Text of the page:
Saturday, December 31, 2005

Just a Normal Neighborhood Restaurant

This post ends out the year. I'd love to end it with a bang, but it doesn't address anything of amazing import or epic significance. Or maybe it does - food.

In this case, the local restaurant, "Ji Lu's Snacks." As I've mentioned before, I don't think I've had a bad meal in Shanghai, but I haven't had many great ones, either. Ji Lu's falls squarely into this good-but-not-great realm.

I still go maybe twice a week, for a few reasons: first, Shanghai is cold, and it's one of the closest restaurants - while most places offer free delivery, I prefer eating out. Secondly, it's cheap, and a complete meal goes for $1.25. Third, eating out in China can be too much of an adventure for me, it's easy just to go for the consistent stand-by.

Even though the place has "Snacks" in the name, the snacks counter usually isn't running. You can order a wide variety of dishes, even relatively fancy foods if such is your desire. However, people looking for a fancy meal probably would be better going elsewhere. Most people just end up getting the rice plates, which vary from $.75 to $1.50. Here's half the menu, if you can read the lingo.

Ordering is a low-key affair - usually you order at the counter and they'll bring the food to you. There's a kitchen in the background. Even when the restaurant isn't very busy there's always three or four cooks who seem to be in continuous motion. They're mostly behind a screen but they glance out and I glance back at them.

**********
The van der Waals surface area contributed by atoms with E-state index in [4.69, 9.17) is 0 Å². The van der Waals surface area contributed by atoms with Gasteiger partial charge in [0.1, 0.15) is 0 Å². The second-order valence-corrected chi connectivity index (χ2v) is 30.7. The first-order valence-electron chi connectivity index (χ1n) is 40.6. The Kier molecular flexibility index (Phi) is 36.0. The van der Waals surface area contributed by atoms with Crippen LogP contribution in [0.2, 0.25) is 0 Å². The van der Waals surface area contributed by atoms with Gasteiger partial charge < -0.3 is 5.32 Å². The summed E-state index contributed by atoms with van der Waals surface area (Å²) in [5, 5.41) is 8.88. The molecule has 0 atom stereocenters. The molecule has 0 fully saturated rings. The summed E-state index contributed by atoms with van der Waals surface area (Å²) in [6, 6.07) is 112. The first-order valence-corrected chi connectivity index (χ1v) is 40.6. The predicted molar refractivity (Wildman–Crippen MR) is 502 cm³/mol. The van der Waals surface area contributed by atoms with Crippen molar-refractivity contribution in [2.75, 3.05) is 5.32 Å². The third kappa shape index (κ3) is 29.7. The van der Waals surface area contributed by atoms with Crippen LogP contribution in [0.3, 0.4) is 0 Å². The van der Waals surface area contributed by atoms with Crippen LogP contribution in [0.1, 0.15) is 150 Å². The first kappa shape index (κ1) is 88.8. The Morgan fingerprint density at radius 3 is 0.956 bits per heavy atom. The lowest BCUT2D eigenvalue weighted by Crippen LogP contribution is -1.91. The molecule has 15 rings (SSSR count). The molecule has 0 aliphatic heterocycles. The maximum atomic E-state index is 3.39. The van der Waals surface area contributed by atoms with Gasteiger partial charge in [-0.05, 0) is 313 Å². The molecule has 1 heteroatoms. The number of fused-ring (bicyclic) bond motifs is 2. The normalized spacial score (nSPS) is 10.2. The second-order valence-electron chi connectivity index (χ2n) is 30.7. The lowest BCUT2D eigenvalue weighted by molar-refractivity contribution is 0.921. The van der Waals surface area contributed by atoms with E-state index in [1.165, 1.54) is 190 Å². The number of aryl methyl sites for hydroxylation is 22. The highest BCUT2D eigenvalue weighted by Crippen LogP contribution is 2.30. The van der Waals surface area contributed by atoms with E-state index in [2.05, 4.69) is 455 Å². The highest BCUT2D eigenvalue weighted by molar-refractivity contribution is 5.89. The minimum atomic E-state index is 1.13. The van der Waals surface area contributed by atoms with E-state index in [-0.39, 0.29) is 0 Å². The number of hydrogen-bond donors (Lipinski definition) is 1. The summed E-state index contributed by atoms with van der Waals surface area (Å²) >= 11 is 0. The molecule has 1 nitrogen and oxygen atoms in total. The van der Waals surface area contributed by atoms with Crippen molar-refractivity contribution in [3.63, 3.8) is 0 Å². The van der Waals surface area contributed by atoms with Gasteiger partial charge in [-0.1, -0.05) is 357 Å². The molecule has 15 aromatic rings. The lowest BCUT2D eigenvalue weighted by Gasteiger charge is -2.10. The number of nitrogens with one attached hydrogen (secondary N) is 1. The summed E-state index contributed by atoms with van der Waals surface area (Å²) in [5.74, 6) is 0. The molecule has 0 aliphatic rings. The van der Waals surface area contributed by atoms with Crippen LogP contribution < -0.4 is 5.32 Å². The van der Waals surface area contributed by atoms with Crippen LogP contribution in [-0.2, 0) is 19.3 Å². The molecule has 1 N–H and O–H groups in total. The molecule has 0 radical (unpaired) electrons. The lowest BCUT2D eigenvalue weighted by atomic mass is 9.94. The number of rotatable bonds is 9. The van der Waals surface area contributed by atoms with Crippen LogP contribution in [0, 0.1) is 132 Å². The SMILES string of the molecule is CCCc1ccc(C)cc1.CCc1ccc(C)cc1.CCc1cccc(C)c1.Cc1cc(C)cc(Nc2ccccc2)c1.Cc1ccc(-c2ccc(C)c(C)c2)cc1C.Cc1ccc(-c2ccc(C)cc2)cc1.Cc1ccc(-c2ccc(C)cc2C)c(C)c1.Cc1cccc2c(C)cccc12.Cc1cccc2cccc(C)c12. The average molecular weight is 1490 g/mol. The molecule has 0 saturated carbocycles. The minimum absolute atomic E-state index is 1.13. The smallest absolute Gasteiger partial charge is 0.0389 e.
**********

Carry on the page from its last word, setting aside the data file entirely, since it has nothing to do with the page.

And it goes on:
This restaurant can be extremely busy at around noon or 6:00, however I often have a late dinner around 7:30 or 8, and there'll usually just be a few other diners - sometimes I'll be the only one.

What's included with the meal is fairly typical: the dish with some rice, some bok choy, an egg hard-boiled in soy sauce, and a bowl of a light soup. A few things are interesting: first, tea isn't drunk with dinner, and the soup provides the liquid for the meal - sometimes you see people drinking beer, but it's not common. Second, even on the coldest days, some of the dishes will be warm, and others served chilled - either the soup or the vegetables.

If you notice the picture, it's Kung Pao Chicken. It's a little not what you'd expect - there's about as many peanuts as pieces of meat. The sauce is sweet, salty, and tangy, with a slight emphasis on the sweet. It's a little oily. Good, even delicious, but nothing you'd write home about.

That is my normal food to eat at this restaurant, although I don't order it anywhere else. Some other foods they serve? Beef Curry, Fried Rice, Salty Fish, etc. Ordering can be a bit of a guess though, because even if you can read the characters, a lot of foods's names are less descriptions and more stories - even "Kung Pao Chicken" literally means "Palace-Blows-Up Chicken Pieces." If you've never had Kung Pao Chicken before, who knows what that means. You have to try everything and remember which ones you like. The waiters and waitresses are all pretty friendly with offering recommendations and advice, though, and Chinese people seem to rely on it just as much as me.


Oaktown Crack said...

So are you spending any time learning to cook like the natives?

Jeff Rutsch said...

I've got to admit, as I can get dinner for a dollar I just don't feel much motivated to cook.

Oaktown Crack said...

Haha, good thing slavery and prostitution aren't legal over there.